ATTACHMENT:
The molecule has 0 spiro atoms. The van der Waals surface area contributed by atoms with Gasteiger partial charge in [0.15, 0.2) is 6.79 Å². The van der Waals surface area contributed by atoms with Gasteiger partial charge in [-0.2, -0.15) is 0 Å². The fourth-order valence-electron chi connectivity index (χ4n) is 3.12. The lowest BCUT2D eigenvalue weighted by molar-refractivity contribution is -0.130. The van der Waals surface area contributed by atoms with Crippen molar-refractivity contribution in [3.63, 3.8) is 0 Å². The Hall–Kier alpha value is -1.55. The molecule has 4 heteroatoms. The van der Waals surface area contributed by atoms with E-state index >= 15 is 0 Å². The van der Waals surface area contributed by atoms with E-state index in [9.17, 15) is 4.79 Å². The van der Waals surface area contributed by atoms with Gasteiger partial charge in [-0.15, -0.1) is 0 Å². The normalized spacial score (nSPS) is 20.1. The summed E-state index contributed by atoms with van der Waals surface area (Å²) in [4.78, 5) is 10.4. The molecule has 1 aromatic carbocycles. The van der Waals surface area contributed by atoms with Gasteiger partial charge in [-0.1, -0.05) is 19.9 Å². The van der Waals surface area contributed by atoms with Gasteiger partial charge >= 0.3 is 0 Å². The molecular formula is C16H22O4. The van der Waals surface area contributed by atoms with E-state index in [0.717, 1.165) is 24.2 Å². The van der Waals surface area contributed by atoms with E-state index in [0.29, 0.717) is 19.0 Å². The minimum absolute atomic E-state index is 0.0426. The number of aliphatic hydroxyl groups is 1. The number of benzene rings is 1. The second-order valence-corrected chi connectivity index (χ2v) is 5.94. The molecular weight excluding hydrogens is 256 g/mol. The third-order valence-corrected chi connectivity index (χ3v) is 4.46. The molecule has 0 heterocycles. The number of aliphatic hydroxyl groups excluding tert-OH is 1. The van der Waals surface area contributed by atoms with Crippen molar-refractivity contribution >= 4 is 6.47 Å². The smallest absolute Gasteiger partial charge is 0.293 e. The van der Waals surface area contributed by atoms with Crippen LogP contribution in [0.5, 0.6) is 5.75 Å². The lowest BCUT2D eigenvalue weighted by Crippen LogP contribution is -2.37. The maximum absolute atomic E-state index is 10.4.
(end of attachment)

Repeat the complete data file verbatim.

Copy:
The molecule has 0 spiro atoms. The van der Waals surface area contributed by atoms with Gasteiger partial charge in [0.15, 0.2) is 6.79 Å². The van der Waals surface area contributed by atoms with Gasteiger partial charge in [-0.2, -0.15) is 0 Å². The fourth-order valence-electron chi connectivity index (χ4n) is 3.12. The lowest BCUT2D eigenvalue weighted by molar-refractivity contribution is -0.130. The van der Waals surface area contributed by atoms with Crippen molar-refractivity contribution in [3.63, 3.8) is 0 Å². The Hall–Kier alpha value is -1.55. The molecule has 4 heteroatoms. The van der Waals surface area contributed by atoms with E-state index >= 15 is 0 Å². The van der Waals surface area contributed by atoms with E-state index in [9.17, 15) is 4.79 Å². The van der Waals surface area contributed by atoms with Gasteiger partial charge in [-0.15, -0.1) is 0 Å². The normalized spacial score (nSPS) is 20.1. The summed E-state index contributed by atoms with van der Waals surface area (Å²) in [4.78, 5) is 10.4. The molecule has 1 aromatic carbocycles. The van der Waals surface area contributed by atoms with Gasteiger partial charge in [-0.1, -0.05) is 19.9 Å². The van der Waals surface area contributed by atoms with Gasteiger partial charge >= 0.3 is 0 Å². The molecular formula is C16H22O4. The van der Waals surface area contributed by atoms with E-state index in [0.717, 1.165) is 24.2 Å². The van der Waals surface area contributed by atoms with E-state index in [0.29, 0.717) is 19.0 Å². The minimum absolute atomic E-state index is 0.0426. The number of aliphatic hydroxyl groups is 1. The number of benzene rings is 1. The second-order valence-corrected chi connectivity index (χ2v) is 5.94. The molecular weight excluding hydrogens is 256 g/mol. The third-order valence-corrected chi connectivity index (χ3v) is 4.46. The molecule has 0 heterocycles. The number of aliphatic hydroxyl groups excluding tert-OH is 1. The van der Waals surface area contributed by atoms with Crippen molar-refractivity contribution >= 4 is 6.47 Å². The smallest absolute Gasteiger partial charge is 0.293 e. The van der Waals surface area contributed by atoms with Crippen LogP contribution in [0.5, 0.6) is 5.75 Å². The lowest BCUT2D eigenvalue weighted by Crippen LogP contribution is -2.37. The maximum absolute atomic E-state index is 10.4.